But that’s not the same! Of course we can’t just punch people who make us mad, but jealousy is different!

Oh? Why is that?

We believe jealousy is different because we’re taught to believe that jealousy is different. With any other emotion, we’re told that we need to take responsibility for our actions, to control ourselves, to do the right thing. Yet in many societies, jealousy is given a mythic status in the pantheon of emotions. People literally use jealousy to excuse murder. How messed up is that?

The history of civilization is the long, slow slog upward from allowing our emotions to control us to being the masters of our emotions. Jealousy, for whatever reason, is one of the last holdouts–the last emotion we expect not to be able to control. Perhaps it’s time to stop treating it like a special case and start treating it the same way we treat anger or fear or any other emotion.

Jealousy is a feeling. Nothing more. If we can learn not to lash out at other people when we’re angry,
we can learn not to lash out at other people when we’re jealous.

But jealousy isn’t like those other emotions! Jealousy is caused by other people!
If your partner shags someone else, of course you’ll feel jealous! How could you not?

Well, not really. Jealousy is caused by insecurity or fear of loss. Seriously,
I don’t feel jealous when my partner shags someone else; and it’s not because I’ve programmed or brainwashed myself. It’s because I don’t think my partner is going to leave me, or that she thinks I’m unworthy, or that she’s shagging someone else because I’m not good enough.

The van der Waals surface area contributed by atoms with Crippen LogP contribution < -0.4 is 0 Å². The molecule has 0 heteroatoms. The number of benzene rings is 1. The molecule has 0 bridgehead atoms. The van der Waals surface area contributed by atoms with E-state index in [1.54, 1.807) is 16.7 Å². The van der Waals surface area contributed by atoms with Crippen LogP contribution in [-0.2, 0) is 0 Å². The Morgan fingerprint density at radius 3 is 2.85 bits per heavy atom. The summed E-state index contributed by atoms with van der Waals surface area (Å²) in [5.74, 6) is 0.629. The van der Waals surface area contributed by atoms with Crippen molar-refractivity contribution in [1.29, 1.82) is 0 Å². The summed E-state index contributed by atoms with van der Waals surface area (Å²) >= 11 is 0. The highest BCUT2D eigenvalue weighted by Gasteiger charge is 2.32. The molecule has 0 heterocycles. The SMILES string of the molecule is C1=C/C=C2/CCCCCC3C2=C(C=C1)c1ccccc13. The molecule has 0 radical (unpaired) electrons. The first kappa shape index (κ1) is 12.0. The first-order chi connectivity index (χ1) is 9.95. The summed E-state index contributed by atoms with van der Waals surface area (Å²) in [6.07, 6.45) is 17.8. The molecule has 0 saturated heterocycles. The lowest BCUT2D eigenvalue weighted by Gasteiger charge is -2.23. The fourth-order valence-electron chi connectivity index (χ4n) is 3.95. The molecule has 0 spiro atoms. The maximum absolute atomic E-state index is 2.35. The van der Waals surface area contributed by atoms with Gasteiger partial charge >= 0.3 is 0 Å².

Insecurity is also something we’re taught. From the time we’re in diapers, we’re programmed with messages telling us to be insecure, because it’s easy to get insecure people to buy products. “Your partner will leave you if you’re not pretty enough! Buy our facial cream.” “Women want men with wealth! Buy this watch.” “Are you not sexy enough? Don’t lose your man, buy our magazines and learn how to be sexy enough to keep him!” Insecure people are an easy consumer demographic.

Yes, polyamory does mean needing to learn healthy self-esteem and self-confidence, at least if you want to do it well. But again, the same is also true of monogamy.
 

Last updated: July 21, 2017

Polyamory 101 PDF

A 15-page PDF that includes a dictionary of polyamory-related terms and other resources for polyamorous relationships. This PDF comes from a class directed by Cherie Ve Ard and Franklin Veaux at Florida Poly Retreat 2006.

Practical jealousy management PDF

A 7-page PDF used as a handout during my jealousy workshop at Florida Poly Retreat 2006. 

What is polyamory? PDF

An academic primer on polyamory written in 2012 by Franklin Veaux and edited by Eve Rickert.

Making relationships suck PDF

A handy 11-page PDF guide about how to make sure your relationships will fail miserably, used during my workshops at Florida Poly Retreat and Atlanta Poly Weekend. Recommended reading for folks who want healthy relationships, too, so they know what to avoid. (Note: Not for the satire-impaired.)